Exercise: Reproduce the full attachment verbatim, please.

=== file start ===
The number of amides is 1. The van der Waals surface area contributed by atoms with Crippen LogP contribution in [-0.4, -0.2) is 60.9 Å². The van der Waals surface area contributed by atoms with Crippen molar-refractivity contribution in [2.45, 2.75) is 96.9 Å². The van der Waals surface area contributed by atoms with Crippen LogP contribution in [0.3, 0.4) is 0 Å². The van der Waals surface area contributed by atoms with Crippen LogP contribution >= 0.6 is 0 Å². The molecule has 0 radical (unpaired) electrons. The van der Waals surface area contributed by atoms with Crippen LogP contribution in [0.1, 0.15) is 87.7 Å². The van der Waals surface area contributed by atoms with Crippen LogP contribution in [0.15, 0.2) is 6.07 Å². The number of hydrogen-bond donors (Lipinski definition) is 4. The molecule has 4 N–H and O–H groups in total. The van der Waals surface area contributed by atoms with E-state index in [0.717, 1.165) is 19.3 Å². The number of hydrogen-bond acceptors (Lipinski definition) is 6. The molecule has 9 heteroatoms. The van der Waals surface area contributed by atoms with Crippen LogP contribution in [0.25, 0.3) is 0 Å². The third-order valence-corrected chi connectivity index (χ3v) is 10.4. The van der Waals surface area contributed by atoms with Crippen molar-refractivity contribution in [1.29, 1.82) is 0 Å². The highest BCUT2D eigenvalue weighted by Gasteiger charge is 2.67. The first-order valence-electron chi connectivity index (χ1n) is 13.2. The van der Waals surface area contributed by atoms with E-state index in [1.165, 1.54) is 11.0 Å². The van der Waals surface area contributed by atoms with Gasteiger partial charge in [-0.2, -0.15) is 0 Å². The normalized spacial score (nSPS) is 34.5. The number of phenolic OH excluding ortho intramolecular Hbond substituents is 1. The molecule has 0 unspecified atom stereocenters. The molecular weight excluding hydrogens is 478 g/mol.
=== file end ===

The number of amides is 1. The van der Waals surface area contributed by atoms with Crippen LogP contribution in [-0.4, -0.2) is 60.9 Å². The van der Waals surface area contributed by atoms with Crippen molar-refractivity contribution in [2.45, 2.75) is 96.9 Å². The van der Waals surface area contributed by atoms with Crippen LogP contribution in [0.3, 0.4) is 0 Å². The van der Waals surface area contributed by atoms with Crippen LogP contribution >= 0.6 is 0 Å². The molecule has 0 radical (unpaired) electrons. The van der Waals surface area contributed by atoms with Crippen LogP contribution in [0.1, 0.15) is 87.7 Å². The van der Waals surface area contributed by atoms with Crippen LogP contribution in [0.15, 0.2) is 6.07 Å². The number of hydrogen-bond donors (Lipinski definition) is 4. The molecule has 4 N–H and O–H groups in total. The van der Waals surface area contributed by atoms with E-state index in [0.717, 1.165) is 19.3 Å². The number of hydrogen-bond acceptors (Lipinski definition) is 6. The molecule has 9 heteroatoms. The van der Waals surface area contributed by atoms with Crippen LogP contribution in [0.25, 0.3) is 0 Å². The third-order valence-corrected chi connectivity index (χ3v) is 10.4. The van der Waals surface area contributed by atoms with Crippen molar-refractivity contribution in [1.29, 1.82) is 0 Å². The highest BCUT2D eigenvalue weighted by Gasteiger charge is 2.67. The first-order valence-electron chi connectivity index (χ1n) is 13.2. The van der Waals surface area contributed by atoms with E-state index in [1.165, 1.54) is 11.0 Å². The van der Waals surface area contributed by atoms with Gasteiger partial charge in [-0.2, -0.15) is 0 Å². The normalized spacial score (nSPS) is 34.5. The number of phenolic OH excluding ortho intramolecular Hbond substituents is 1. The molecule has 0 unspecified atom stereocenters. The molecular weight excluding hydrogens is 478 g/mol.